Future Home for Triple-A Baseball in San Antonio Remains Unsettled

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Fans react as Shortstop Luis Uruias brings in an RBI against the Midland Rockhounds.

Scott Ball / Rivard Report

San Antonio Missions fans cheer as shortstop Luis Uruias drives in a run against the Midland Rockhounds in 2017.

Owners of the San Antonio Missions baseball club would like a new stadium as they make the jump next year to Triple-A, the highest level of minor league baseball.

While the team has met privately with Mayor Ron Nirenberg, who opposes funding such a project with public money, the Missions have not publicly discussed their plans. Estimates for constructing a stadium start at $75 million.

Nirenberg has challenged the club and its longtime owner Dave Elmore to bring forth a proposal for the City to review. Missions President Burl Yarbrough has said the team is working to do so, but the team has been reluctant to say anything beyond that. Elmore and his son, D.G. Elmore, did not respond to the Rivard Report‘s requests for comment.

Branch Rickey, president of the Pacific Coast League, the league to which the Missions are moving next season, has seen more than a dozen stadiums built or undergo major renovations since he was hired in 1998. He said he is confident San Antonio will find a home for the Triple-A team.

“In my experience with many previous stadiums, the challenge initially looks daunting, but when a funding model is agreed to and the stadium is completed, the impact on the community and surrounding area begins to take shape,” Rickey said. “Often the reaction from municipal leadership is euphoria. The problem is, you can’t time-travel.”

The Elmore Sports Group (ESG), which owns the Missions and several other minor league baseball teams, is moving the current version of the Missions, which competes at the Double-A level, to Amarillo after this season. ESG is moving the Colorado Springs Sky Sox to San Antonio where they will take the Missions name and compete in the PCL.

Elmore has said from the beginning of the process that a new stadium is an integral part of his plan to transition the Missions and San Antonio to Triple-A. Some have suggested that the club’s current home, Nelson W. Wolff Municipal Stadium, could be upgraded, but the stadium’s location on the city’s Southwest Side is seen by some as problematic because it’s not more centrally located.

City Councilman Greg Brockhouse (D6), in whose district Wolff Stadium is located, believes it’s time for a more open dialogue on the subject with more voices and ideas being heard. Brockhouse said he would like for City Council to be involved in discussions with the team instead of those talks being held behind closed doors solely with the mayor and his team.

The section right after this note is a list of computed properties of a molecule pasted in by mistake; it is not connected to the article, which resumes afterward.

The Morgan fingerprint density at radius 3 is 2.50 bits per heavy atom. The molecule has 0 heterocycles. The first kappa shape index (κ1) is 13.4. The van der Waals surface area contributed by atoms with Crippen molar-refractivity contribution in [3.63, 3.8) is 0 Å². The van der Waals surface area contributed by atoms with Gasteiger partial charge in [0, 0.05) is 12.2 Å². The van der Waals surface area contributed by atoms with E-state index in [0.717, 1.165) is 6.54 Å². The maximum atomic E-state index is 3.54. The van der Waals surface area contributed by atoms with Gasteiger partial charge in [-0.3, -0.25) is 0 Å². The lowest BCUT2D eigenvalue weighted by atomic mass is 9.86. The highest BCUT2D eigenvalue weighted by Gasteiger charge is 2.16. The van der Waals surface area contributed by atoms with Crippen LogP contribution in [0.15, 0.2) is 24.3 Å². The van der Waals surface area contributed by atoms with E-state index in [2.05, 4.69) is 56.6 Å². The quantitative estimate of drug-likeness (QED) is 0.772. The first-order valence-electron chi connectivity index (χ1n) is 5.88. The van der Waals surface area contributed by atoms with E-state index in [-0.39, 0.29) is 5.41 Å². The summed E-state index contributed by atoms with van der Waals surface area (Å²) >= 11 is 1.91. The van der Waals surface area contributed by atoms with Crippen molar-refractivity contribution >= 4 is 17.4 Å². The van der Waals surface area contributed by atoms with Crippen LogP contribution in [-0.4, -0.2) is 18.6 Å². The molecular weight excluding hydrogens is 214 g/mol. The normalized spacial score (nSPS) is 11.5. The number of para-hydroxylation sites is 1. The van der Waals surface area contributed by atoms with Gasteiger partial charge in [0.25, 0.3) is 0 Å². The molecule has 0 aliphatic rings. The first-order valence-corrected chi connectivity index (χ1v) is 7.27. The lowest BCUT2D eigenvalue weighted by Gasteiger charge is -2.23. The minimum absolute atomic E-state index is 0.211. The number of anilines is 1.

Nirenberg opposes any public funding for a stadium, including incentives that have been used by multiple developers and private businesses for a variety of projects around downtown in recent years. In an interview, the mayor said most of the City incentive programs are aimed at developing housing in and near the urban core.

“There is a big difference in a taxpayer subsidy of a private minor league baseball stadiumand housing development that mostly comes from non-monetary incentives,” Nirenberg said. “There is a stark difference between that kind of incentivized development in both scale and purpose.”

However, the City has also given incentives for projects such as Credit Human’s new 10-story headquarters, which received a total of $8.8 million in County and City tax breaks.

Brockhouse said he, too, believes asking taxpayers to foot the bill for a stadium for the Missions is a nonstarter. But he is more open to examining what might help get the ball rolling for a downtown stadium in terms of incentives offered to the club or a third-party developer.

“If we’re willing to give millions of dollars in tax incentives for a credit union or a bank to move two miles, an organization that has profitability of hundreds of millions of dollars,” Brockhouse said, “why wouldn’t we examine the opportunity for the Missions to have something similar? What tools do we have in place where we can get creative on incentives and financing to help out? The City controls a lot of those taxing entities.

“All of those things are part of the conversation. Frankly, I just want to figure out what things can be in place. We’ve got to at least have a conversation.”

Some possible funding sources could come in the form of fees or tourism taxes such as events admissions fees, and hotel occupancy, car rental, parking, and restaurant taxes. Selling stadium naming rights also could help offset at least a portion of the construction cost.

Brockhouse said the City owes it to the Missions to put forth a good-faith effort to work toward a downtown stadium because the ball club has partnered with the City for decades. The Missions are a charter member of the Texas League dating back to the late-1800s, and the team and its previous iterations have called San Antonio home, with only a few brief interruptions, for nearly 130 years.

“If we don’t take care of people who have taken care of us over the years, what do we have incentives for?” said Brockhouse, who is a frequent critic of the mayor.

The idea for a downtown stadium has long been discussed in San Antonio because downtown stadiums are generally preferred to stadiums located outside the urban core. Even Bexar County Judge Nelson Wolff, for whom the Missions’ ballpark is named, said he believes the best solution for the ball club, the City, and the County long-term is a new stadium located in or near downtown.

“I think the best idea would be if they could get it downtown, but it’s very, very hard to do,” Wolff said. “They’ve been working on it for over a year, and they haven’t found the right place for it. So it’s very hard to do, but I do think that is the best solution. It’s not easy and it’s very expensive. So hopefully they can find something that will work. It would be better to be downtown.”